But what on this good earth would these two gentlemen have in common that would bring them together? I can name a few. For one, their childhood histories and humble beginnings. Then there's the music, and music that has no color line. Artists come together, whether you like a particular genre of music or not, and it inspires you to do what you do and to support those doing it.

At the end of the day we live in a capitalist society that makes a living off of the pain and suffering of others. But during the process of life, some stop and look back and choose to do something about it that will shape the world in which they live in. The struggles of one's life will cause a shift in life's paradigm and your own mortality comes into question. You wake and look at all you have personally accomplished and you either are proud, satisfied or want to give back. Or all the above.

Are these men perfect? I strongly doubt it. But what I will say in this world of selfies, selfishness, and egos is this: If a wealthy, successful person stops to think about helping others less fortunate, then darn it... It's a start and worth talking about.

You will always have the haters, the complainers, and the wanna-be's. That's life. But we should recognize those who succeed and give back.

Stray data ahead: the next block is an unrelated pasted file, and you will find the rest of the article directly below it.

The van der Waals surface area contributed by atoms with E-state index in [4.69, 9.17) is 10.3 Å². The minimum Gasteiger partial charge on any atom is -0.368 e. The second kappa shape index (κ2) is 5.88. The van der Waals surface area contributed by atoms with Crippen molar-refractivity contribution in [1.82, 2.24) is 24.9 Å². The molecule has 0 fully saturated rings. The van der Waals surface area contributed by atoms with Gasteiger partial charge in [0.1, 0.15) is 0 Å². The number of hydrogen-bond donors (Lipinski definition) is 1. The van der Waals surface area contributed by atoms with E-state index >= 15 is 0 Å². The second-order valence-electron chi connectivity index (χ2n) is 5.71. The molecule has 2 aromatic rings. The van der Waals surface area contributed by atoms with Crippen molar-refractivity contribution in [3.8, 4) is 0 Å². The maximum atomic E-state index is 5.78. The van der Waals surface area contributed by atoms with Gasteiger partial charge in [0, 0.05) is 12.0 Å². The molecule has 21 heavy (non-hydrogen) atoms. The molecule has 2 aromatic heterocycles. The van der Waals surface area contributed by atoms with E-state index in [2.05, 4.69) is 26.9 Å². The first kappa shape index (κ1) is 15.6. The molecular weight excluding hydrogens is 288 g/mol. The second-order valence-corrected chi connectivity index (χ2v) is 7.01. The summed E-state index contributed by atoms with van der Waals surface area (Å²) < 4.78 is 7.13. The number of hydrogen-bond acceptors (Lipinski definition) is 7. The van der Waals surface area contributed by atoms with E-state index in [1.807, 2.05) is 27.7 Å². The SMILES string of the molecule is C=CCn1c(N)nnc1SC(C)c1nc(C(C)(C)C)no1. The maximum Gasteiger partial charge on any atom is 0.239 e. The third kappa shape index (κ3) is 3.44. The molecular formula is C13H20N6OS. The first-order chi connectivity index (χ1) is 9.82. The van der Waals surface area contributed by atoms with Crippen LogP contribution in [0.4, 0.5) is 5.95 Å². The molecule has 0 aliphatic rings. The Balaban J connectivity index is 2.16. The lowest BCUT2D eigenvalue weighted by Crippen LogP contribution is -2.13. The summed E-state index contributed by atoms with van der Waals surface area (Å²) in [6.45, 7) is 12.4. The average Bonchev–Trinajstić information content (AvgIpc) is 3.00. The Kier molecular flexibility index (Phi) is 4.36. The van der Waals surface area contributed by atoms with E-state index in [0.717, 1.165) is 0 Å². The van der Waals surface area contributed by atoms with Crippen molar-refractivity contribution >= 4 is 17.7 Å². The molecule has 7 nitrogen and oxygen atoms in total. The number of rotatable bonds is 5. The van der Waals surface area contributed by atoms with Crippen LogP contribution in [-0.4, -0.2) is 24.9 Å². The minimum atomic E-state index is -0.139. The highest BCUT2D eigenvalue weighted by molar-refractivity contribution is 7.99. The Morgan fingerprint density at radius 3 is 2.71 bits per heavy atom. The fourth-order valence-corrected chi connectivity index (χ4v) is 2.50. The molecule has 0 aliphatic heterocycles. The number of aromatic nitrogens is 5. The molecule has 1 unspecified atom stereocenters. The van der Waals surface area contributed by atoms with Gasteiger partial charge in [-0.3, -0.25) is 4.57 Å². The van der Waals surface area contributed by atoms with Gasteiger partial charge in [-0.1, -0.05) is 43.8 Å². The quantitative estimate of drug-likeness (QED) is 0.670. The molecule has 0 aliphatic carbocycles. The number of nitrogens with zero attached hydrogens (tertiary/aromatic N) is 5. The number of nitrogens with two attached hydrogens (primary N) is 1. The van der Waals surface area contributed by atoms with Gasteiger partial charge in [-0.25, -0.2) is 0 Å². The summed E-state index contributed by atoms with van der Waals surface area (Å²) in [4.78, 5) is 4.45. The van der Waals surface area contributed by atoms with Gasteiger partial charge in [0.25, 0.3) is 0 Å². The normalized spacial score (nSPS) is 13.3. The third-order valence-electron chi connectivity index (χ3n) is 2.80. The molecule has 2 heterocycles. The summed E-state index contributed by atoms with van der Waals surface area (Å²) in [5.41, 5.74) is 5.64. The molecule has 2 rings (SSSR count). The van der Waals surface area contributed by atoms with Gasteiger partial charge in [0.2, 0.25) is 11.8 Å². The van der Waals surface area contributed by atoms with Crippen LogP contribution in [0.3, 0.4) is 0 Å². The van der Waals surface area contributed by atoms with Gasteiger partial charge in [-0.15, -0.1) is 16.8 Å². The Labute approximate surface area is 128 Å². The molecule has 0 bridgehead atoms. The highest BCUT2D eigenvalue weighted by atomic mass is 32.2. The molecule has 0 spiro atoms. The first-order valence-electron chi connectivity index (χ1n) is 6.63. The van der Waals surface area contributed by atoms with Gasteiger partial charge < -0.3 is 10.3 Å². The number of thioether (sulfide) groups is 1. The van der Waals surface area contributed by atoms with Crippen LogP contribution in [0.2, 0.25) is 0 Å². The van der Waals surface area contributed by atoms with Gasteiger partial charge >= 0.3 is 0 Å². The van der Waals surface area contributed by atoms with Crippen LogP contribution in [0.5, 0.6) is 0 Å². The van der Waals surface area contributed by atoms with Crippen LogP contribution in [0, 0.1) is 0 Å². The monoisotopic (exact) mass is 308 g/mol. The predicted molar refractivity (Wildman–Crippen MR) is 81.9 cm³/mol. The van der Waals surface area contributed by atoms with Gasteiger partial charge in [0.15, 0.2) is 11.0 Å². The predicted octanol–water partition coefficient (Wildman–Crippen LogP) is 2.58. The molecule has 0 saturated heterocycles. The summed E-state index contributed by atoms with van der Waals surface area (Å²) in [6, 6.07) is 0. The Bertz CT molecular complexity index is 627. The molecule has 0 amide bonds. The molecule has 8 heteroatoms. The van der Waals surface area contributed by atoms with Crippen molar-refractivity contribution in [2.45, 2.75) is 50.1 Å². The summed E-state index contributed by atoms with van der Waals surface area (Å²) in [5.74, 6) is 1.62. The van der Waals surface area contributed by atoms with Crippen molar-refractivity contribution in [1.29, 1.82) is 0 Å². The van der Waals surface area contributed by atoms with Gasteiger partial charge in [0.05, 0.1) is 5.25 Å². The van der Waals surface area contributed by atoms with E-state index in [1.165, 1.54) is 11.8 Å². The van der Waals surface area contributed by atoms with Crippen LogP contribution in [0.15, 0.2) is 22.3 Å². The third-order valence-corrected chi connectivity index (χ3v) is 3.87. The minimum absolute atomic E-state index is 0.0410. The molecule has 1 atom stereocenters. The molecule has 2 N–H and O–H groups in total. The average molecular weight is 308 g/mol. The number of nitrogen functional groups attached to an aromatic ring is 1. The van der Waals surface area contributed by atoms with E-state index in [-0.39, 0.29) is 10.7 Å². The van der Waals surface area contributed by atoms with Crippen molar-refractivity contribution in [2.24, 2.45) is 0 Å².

As I did my research on Curtis Jackson, an interview from February 2012 was shared with me. I was excited to see that a major news media finally captured, a "black man" with a sketchy past make efforts to give back to society his community. But as I read the article, I could not help but see the shanks and hear the low blow comments made about his efforts. It was insulting.

This quote, for example. "As we flew into Somalia with the rapper, it became clear that this was, in essence, a mogul's midlife crisis."

This was after comparing him to Bono & Angelina Jolie. Or my personal favorite, referring to him as the "hip hop Bono." Really?

I love Bono and always have for what he has done and continues to do for mankind. He brings social issues to light through song. But why can't that be the same desire that 50 Cent has projected through the media?

I personally see his efforts as more of a connection for "redemption" for whatever past deeds or inner torment he may face. Or maybe he may just be able to relate to those suffering, through the deaths, murders that he personally may have experienced. But I do not feel in any way that this is a sort of midlife crisis for the still young rapper.

As the executive director of Tuesdays Children kindly puts it, the "9/11 tragedy will take a lifetime to overcome for some, but the goal is to provide the support and help need for when the cry for help comes to those in need." For some it's time, counsel, resources and for others it's music and art.

I know for me, after surviving the tragedy of 9/11, my life has never been the same. I live every day knowing how much a helping hand means.

So whatever your weapon of choice maybe, just pick it up and help another human being during this holiday season. I promise I'll never refer to your good deeds as a midlife crisis.

This truly is the Century of Love! Happy Giving!